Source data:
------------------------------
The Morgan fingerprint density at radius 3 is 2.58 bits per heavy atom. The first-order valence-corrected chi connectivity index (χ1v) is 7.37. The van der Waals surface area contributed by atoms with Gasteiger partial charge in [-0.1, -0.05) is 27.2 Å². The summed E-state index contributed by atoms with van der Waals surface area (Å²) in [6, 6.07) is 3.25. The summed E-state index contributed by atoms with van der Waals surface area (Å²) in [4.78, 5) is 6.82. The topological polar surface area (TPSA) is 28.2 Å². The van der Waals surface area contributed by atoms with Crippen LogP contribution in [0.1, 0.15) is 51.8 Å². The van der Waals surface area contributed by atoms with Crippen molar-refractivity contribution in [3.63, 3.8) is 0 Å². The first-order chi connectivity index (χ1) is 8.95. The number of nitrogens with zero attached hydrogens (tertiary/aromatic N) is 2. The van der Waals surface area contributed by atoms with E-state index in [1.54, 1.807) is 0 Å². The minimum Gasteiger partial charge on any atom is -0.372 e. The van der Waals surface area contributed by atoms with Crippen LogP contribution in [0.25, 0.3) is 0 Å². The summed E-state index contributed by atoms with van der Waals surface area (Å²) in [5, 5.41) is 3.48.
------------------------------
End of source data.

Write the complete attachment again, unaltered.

The Morgan fingerprint density at radius 3 is 2.58 bits per heavy atom. The first-order valence-corrected chi connectivity index (χ1v) is 7.37. The van der Waals surface area contributed by atoms with Gasteiger partial charge in [-0.1, -0.05) is 27.2 Å². The summed E-state index contributed by atoms with van der Waals surface area (Å²) in [6, 6.07) is 3.25. The summed E-state index contributed by atoms with van der Waals surface area (Å²) in [4.78, 5) is 6.82. The topological polar surface area (TPSA) is 28.2 Å². The van der Waals surface area contributed by atoms with Crippen LogP contribution in [0.1, 0.15) is 51.8 Å². The van der Waals surface area contributed by atoms with Crippen molar-refractivity contribution in [3.63, 3.8) is 0 Å². The first-order chi connectivity index (χ1) is 8.95. The number of nitrogens with zero attached hydrogens (tertiary/aromatic N) is 2. The van der Waals surface area contributed by atoms with E-state index in [1.54, 1.807) is 0 Å². The minimum Gasteiger partial charge on any atom is -0.372 e. The van der Waals surface area contributed by atoms with Crippen LogP contribution in [0.25, 0.3) is 0 Å². The summed E-state index contributed by atoms with van der Waals surface area (Å²) in [5, 5.41) is 3.48.